• Mike McCollough
            Posted at 05 January 2017

            Hi Carolyn,

            I had connected several combinations of the wires including the correct ones with no change in performance. I used a terminal block to breadboard the system to verify the system working before final install. I am talking with Actisense, they are telling me I need to do a firmware upgrade. It was surprising when I did WebResearch how many people have similar problems. If I get it working I will document and post here, Active Captain and AAC.

            mike

          • Carolyn Shearlock
            Posted at 05 January 2017

            It’s got to be frustrating. I know how I felt trying to figure ours out and we didn’t have so many components.

            Yes, once you figure it out I’m sure that it would be a great help to others to have an exact connect this to this and that to that, make these exact settings, etc. Please do post!

  • Gil Lhotka
    Posted at 04 January 2017 Reply

    Great article Carolyn,
    We are hooked up something similar with the GSX 2100 and our Garmin chart plotter. After using it for about a year however we felt like the display was a little bit too cluttered when turning the AIS overlay on.
    Our solution came on the clearance table of West Marine, when they had a dedicated AIS screen that we now have at the helm next to our chart plotter. The only challenge with the set up is there are times with an odd shaped Shoreline or a curved river or ICW that make it a little bit of a challenge to see where the AIS symbol is coming from as the display for the AIS does not have a chart under laid on it.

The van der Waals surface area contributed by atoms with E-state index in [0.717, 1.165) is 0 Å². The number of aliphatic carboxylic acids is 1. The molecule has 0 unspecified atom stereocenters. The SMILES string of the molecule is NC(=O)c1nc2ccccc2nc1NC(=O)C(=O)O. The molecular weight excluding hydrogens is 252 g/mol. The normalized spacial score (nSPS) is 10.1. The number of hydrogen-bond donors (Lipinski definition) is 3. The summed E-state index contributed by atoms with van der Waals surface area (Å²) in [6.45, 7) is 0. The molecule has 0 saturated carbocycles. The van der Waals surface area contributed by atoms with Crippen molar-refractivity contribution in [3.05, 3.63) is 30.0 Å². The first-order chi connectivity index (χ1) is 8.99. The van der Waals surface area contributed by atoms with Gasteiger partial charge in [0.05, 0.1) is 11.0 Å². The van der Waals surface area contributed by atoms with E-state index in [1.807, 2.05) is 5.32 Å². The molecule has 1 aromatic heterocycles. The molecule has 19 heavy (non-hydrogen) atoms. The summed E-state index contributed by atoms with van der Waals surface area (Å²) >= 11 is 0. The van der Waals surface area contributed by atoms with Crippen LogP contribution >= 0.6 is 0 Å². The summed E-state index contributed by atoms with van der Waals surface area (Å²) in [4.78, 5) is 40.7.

• Connie Lukas
    Posted at 08 January 2017 Reply

    Thanks so much for the easy step by step. It was in our list to connect these two, but the instructions in both manuals were confusing. You really made it simple. Thanks again.

  • Mike McCollough
    Posted at 03 February 2017 Reply

    Hi Carolyn,
    I finally got the system working. I had to send the Actisense back to turn on the feature I had bought it for. I will email to you, Active Captain and AAC with pictures greater detail.
    In Summary
    Raymarine a78 Chartplotter/Sonar/Radar already had
    Standard Horizon GX 2200 AIS Rx Radio $300
    Raymarine SeaTalkng Starter Kit $100
    Actisense NGW-1-STNG NMEA 0183 to SeaTalk NG Gateway (w/o AIS msgs turned on) $200
    Hours working in close boat quarters, experimenting, dropping and finding terminal screws in bilge, web researching, reprogramming, and finding someplace to mount the extra HW, $Priceless.

    mike

  • Mike McCollough
    Posted at 08 February 2017 Reply

    Yes, you can get a Raymarine a78 Chartplotter to receive the AIS information from a Standard Horizon GX 2200 AIS Rx Radio.
    This is how it is done.
    You will need the following ingredients.

    Raymarine a78 Chartplotter
    Standard Horizon GX 2200 AIS Rx Radio
    Raymarine SeaTalkng Starter Kit
    Actisense NGW-1-STNG NMEA 0183 to SeaTalk NG Gateway (w/o AIS msgs turned on)
    optional terminal strip